As the Agency for Healthcare Research and Quality states, health IT must help clinicians by adapting to the way they work (their “workflow”). Neglecting workflow may result in higher expenses, inefficiency, and delays in all clinical activity.
Generally, we need to understand the way health care is currently performed in order to determine how to make cost-effective improvements. This holds true whether the intervention is new procedures, equipment, staff, or health IT, but it’s especially important for health IT projects. One key goal of health IT is to improve the efficiency and quality of care, which heavily depends on its workflow.
Much of health care is coordinated human work that is not about to go away. Health IT, like any important resource, will enable some workflows and constrain others. The workflows that a health IT application enhances must have better efficiency and quality, as judged by medical professionals who are responsible for the care it must support. Making workflow an integrated part of the new design, instead of an unpredictable response to it, simply makes sense. We can “build in” better workflows that add value, and at the same time avoid awkward or unwanted aspects of workflow that health IT might otherwise cause accidentally. A similar technique has been remarkably successful for complex, safety-critical systems in other industries, such as commercial aviation.
One of the most important goals of health IT is to make care more efficient and less costly, while preserving or even increasing care quality. Workflow models provide a representation of care that can be analyzed for gains in care efficiency and some important aspects of quality. The gains allow health IT functions that provide the information to be prioritized on the basis of the value they add to workflow. By comparing the gains of the new workflow over the current one, the customer can see how the new system is worth the investment in terms they readily understand.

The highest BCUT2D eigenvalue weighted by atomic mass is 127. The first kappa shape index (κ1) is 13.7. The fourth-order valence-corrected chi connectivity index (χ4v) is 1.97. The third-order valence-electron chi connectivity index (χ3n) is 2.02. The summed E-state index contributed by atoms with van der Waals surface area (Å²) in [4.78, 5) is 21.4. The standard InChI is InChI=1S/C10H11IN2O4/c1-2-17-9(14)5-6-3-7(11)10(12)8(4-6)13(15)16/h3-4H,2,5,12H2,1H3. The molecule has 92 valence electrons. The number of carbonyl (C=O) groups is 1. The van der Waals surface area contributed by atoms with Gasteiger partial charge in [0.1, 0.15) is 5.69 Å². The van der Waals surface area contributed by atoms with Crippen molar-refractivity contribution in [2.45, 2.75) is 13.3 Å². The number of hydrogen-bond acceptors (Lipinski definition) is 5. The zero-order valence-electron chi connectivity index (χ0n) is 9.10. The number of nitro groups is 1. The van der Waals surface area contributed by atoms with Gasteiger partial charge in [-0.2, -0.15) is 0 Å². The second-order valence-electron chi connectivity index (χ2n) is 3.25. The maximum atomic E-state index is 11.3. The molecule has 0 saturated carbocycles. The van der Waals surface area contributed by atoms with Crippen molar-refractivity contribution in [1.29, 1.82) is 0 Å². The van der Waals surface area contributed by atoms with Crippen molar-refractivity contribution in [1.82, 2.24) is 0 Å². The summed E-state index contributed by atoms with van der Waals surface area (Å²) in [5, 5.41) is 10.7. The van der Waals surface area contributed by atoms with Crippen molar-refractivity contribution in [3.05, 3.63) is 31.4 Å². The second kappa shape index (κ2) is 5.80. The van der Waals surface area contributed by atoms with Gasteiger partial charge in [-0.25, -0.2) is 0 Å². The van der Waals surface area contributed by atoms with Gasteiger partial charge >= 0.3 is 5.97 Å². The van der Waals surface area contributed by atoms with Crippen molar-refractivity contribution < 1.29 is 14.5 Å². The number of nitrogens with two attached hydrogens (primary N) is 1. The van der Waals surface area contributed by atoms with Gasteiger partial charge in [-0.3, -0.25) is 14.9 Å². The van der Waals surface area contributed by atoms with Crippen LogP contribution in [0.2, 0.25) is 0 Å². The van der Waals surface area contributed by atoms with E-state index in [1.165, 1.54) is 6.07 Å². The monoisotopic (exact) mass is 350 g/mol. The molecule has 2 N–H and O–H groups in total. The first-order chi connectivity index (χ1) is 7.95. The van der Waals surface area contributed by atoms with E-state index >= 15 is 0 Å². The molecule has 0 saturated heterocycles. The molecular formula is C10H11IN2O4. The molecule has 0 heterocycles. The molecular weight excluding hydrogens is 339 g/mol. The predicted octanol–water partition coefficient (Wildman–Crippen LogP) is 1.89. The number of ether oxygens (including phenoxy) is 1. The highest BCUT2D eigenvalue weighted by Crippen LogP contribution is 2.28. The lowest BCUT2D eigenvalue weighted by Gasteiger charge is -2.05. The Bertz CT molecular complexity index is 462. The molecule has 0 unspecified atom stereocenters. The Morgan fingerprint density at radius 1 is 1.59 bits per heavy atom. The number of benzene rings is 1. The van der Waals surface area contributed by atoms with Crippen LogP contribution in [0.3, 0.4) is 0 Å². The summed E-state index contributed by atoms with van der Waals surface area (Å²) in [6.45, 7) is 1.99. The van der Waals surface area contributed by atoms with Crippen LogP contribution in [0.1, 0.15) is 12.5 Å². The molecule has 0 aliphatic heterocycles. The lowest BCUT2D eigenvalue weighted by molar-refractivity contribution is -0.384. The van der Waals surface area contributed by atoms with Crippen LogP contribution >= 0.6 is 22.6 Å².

SHARPC colleagues at the University of Washington created a workflow modeling tool called MATH. MATH is a standards-based visual diagramming tool. MATH allows professionals to model workflow quickly and accurately.
The tasks that make up a workflow in MATH, each record their own information requirements as one of their key properties. These individual task requirements are captured in the context of a more desirable workflow, which is provides a more accurate and detailed technique for information modeling. Each task’s information needs properties are recorded in MATH’s information dictionary, which assembles information usage across the tasks of the entire workflow.
One of the most disruptive problems in software projects is requirements drift. Often customers can’t really say what their technology needs are, and by the time they see how the new system will work it can be too late or expensive to correct. Medical professionals can readily critique their task information needs in the context of MATH workflows to verify requirements. The MATH information dictionary can then be queried for information usage reports. One key report computes the information architecture that will best meet the usage patterns for the entire workflow. The information architecture can be exported as Java classes. This model-based design method allows inexpensive, fast design iterations over workflow and health IT to come up with the best combination of value added within the constraints of technology and cost.
Contact our UW SHARPC colleagues.